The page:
Small drinks companies will be "crippled" by the threat to introduce tax stamps for spirit bottles to tackle fraud, industry executives said yesterday.
Gordon Brown's decision to press ahead with plans to legislate for tax stamps just 18 months after the Treasury conceded the idea would "severely impact the [industry's] productivity" was attacked as a "backward step" that could cost spirit companies at least £300m.
Quentin Rappoport, director of the Wine and Spirit Association, said the proposal was "a disaster", adding: "Strip stamps can be counterfeited so they are not very effective. Furthermore, they represent significant additional costs to the industry, that will most likely cripple small companies."
The Government, which claimed the black market accounted for one in every six bottles of spirits sold, gave the spirits industry until next year's Budget to come up with an alternative scheme. But it said any proposal must match targets of reducing fraud by at least £160m during 2006.
Gavin Hewitt, the chief executive of the Scotch Whisky Association, said: "We will be working hard to convince the Treasury tax stamps would be a backward step damaging productivity and competitiveness and that alternative, more risk-based measures would be more effective."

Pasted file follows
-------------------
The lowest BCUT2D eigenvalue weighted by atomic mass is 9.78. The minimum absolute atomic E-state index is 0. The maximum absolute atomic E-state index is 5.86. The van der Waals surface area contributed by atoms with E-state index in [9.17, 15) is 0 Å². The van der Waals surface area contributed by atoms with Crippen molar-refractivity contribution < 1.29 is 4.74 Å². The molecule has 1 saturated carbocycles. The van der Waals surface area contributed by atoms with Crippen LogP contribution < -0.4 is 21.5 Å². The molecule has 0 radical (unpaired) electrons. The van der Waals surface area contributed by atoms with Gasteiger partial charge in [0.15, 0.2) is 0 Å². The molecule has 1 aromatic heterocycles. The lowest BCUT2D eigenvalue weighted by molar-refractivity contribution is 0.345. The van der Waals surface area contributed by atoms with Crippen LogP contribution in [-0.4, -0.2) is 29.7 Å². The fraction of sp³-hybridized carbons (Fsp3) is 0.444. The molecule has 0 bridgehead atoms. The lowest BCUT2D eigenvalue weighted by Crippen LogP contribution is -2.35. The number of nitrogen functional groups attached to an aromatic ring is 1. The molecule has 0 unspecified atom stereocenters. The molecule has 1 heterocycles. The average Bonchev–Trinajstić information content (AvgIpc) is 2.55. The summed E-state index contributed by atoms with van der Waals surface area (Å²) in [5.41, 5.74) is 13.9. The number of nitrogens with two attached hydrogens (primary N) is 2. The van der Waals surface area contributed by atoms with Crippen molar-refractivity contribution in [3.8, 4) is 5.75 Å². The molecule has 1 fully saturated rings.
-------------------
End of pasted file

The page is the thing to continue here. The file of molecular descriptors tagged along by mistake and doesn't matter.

If no compromise is reached over the next three or four months, then the next Finance Bill will implement a measure to stamp bottles of spirits from 2006, the Government said.
Edwin Atkinson, the director general of the Gin and Vodka Association, dismissed the Chancellor's pledge that he would consider extending the current duty freeze for the rest of this Parliament to soften the blow. "It would save a company with a small production line tuppence but it would have to pay thousands of pounds to install a line to put on these dreaded stamps," he said.
A similar scheme, which was recommended in a 2001 report by John Roques into the collection of excise duties, operates in France.
The Chancellor intends to set Customs and Excise new targets to cut the illicit share of the spirits market, which hit its highest level in more than a decade in 2001 to 2002 at 16 per cent of total spirits sales. But those numbers were questioned by industry executives.
Mr Rappoport said: "There isn't a simple solution. That's why we don't think strip stamps work. But there ought to be ways of identifying the fraud rather than hassling everyone with enormous bureaucracy."